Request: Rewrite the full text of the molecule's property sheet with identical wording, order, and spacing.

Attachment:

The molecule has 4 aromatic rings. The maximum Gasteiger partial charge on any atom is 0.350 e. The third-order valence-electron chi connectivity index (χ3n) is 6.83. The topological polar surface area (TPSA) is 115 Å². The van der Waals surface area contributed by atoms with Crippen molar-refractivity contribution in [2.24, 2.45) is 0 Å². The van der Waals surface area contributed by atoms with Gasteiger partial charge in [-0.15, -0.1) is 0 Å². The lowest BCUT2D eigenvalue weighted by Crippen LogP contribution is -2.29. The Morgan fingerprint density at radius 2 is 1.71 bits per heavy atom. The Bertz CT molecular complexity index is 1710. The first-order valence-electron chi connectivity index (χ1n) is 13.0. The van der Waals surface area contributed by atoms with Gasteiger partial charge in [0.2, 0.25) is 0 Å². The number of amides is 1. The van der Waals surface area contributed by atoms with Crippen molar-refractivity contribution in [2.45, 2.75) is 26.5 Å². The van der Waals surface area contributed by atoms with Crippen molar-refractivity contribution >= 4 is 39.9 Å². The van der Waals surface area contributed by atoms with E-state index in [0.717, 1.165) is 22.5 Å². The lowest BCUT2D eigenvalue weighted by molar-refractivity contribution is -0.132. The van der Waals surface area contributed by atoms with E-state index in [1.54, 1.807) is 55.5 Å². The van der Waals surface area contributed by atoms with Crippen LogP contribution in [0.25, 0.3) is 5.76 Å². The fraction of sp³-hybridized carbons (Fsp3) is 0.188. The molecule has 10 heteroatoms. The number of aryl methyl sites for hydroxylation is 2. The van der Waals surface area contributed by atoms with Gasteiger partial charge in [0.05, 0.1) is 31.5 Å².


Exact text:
The molecule has 4 aromatic rings. The maximum Gasteiger partial charge on any atom is 0.350 e. The third-order valence-electron chi connectivity index (χ3n) is 6.83. The topological polar surface area (TPSA) is 115 Å². The van der Waals surface area contributed by atoms with Crippen molar-refractivity contribution in [2.24, 2.45) is 0 Å². The van der Waals surface area contributed by atoms with Gasteiger partial charge in [-0.15, -0.1) is 0 Å². The lowest BCUT2D eigenvalue weighted by Crippen LogP contribution is -2.29. The Morgan fingerprint density at radius 2 is 1.71 bits per heavy atom. The Bertz CT molecular complexity index is 1710. The first-order valence-electron chi connectivity index (χ1n) is 13.0. The van der Waals surface area contributed by atoms with Gasteiger partial charge in [0.2, 0.25) is 0 Å². The number of amides is 1. The van der Waals surface area contributed by atoms with Crippen molar-refractivity contribution in [2.45, 2.75) is 26.5 Å². The van der Waals surface area contributed by atoms with Crippen molar-refractivity contribution >= 4 is 39.9 Å². The van der Waals surface area contributed by atoms with E-state index in [0.717, 1.165) is 22.5 Å². The lowest BCUT2D eigenvalue weighted by molar-refractivity contribution is -0.132. The van der Waals surface area contributed by atoms with E-state index in [1.54, 1.807) is 55.5 Å². The van der Waals surface area contributed by atoms with Crippen LogP contribution in [0.25, 0.3) is 5.76 Å². The fraction of sp³-hybridized carbons (Fsp3) is 0.188. The molecule has 10 heteroatoms. The number of aryl methyl sites for hydroxylation is 2. The van der Waals surface area contributed by atoms with Gasteiger partial charge in [0.05, 0.1) is 31.5 Å².